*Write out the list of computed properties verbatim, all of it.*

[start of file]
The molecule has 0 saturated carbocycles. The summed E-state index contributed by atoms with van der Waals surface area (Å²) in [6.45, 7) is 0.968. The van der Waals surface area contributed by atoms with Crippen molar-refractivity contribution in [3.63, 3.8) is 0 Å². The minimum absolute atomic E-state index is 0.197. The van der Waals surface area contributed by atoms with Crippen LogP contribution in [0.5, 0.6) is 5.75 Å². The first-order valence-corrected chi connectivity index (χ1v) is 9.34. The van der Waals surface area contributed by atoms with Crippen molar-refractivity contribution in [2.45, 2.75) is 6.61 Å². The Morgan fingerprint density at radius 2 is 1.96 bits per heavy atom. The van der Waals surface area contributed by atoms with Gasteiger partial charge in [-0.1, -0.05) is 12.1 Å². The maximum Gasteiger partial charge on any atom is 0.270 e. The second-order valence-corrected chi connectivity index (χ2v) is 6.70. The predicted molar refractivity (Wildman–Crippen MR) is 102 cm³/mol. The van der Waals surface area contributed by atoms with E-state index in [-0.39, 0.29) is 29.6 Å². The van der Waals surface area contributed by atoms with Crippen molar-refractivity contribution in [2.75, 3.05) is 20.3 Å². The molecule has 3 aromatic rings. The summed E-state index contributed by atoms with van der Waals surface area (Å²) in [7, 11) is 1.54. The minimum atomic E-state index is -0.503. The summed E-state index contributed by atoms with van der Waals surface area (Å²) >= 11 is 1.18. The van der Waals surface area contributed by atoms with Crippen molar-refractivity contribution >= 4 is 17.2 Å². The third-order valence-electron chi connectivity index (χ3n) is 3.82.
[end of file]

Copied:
The molecule has 0 saturated carbocycles. The summed E-state index contributed by atoms with van der Waals surface area (Å²) in [6.45, 7) is 0.968. The van der Waals surface area contributed by atoms with Crippen molar-refractivity contribution in [3.63, 3.8) is 0 Å². The minimum absolute atomic E-state index is 0.197. The van der Waals surface area contributed by atoms with Crippen LogP contribution in [0.5, 0.6) is 5.75 Å². The first-order valence-corrected chi connectivity index (χ1v) is 9.34. The van der Waals surface area contributed by atoms with Crippen molar-refractivity contribution in [2.45, 2.75) is 6.61 Å². The Morgan fingerprint density at radius 2 is 1.96 bits per heavy atom. The van der Waals surface area contributed by atoms with Gasteiger partial charge in [-0.1, -0.05) is 12.1 Å². The maximum Gasteiger partial charge on any atom is 0.270 e. The second-order valence-corrected chi connectivity index (χ2v) is 6.70. The predicted molar refractivity (Wildman–Crippen MR) is 102 cm³/mol. The van der Waals surface area contributed by atoms with E-state index in [-0.39, 0.29) is 29.6 Å². The van der Waals surface area contributed by atoms with Crippen molar-refractivity contribution in [2.75, 3.05) is 20.3 Å². The molecule has 3 aromatic rings. The summed E-state index contributed by atoms with van der Waals surface area (Å²) in [7, 11) is 1.54. The minimum atomic E-state index is -0.503. The summed E-state index contributed by atoms with van der Waals surface area (Å²) >= 11 is 1.18. The van der Waals surface area contributed by atoms with Crippen molar-refractivity contribution >= 4 is 17.2 Å². The third-order valence-electron chi connectivity index (χ3n) is 3.82.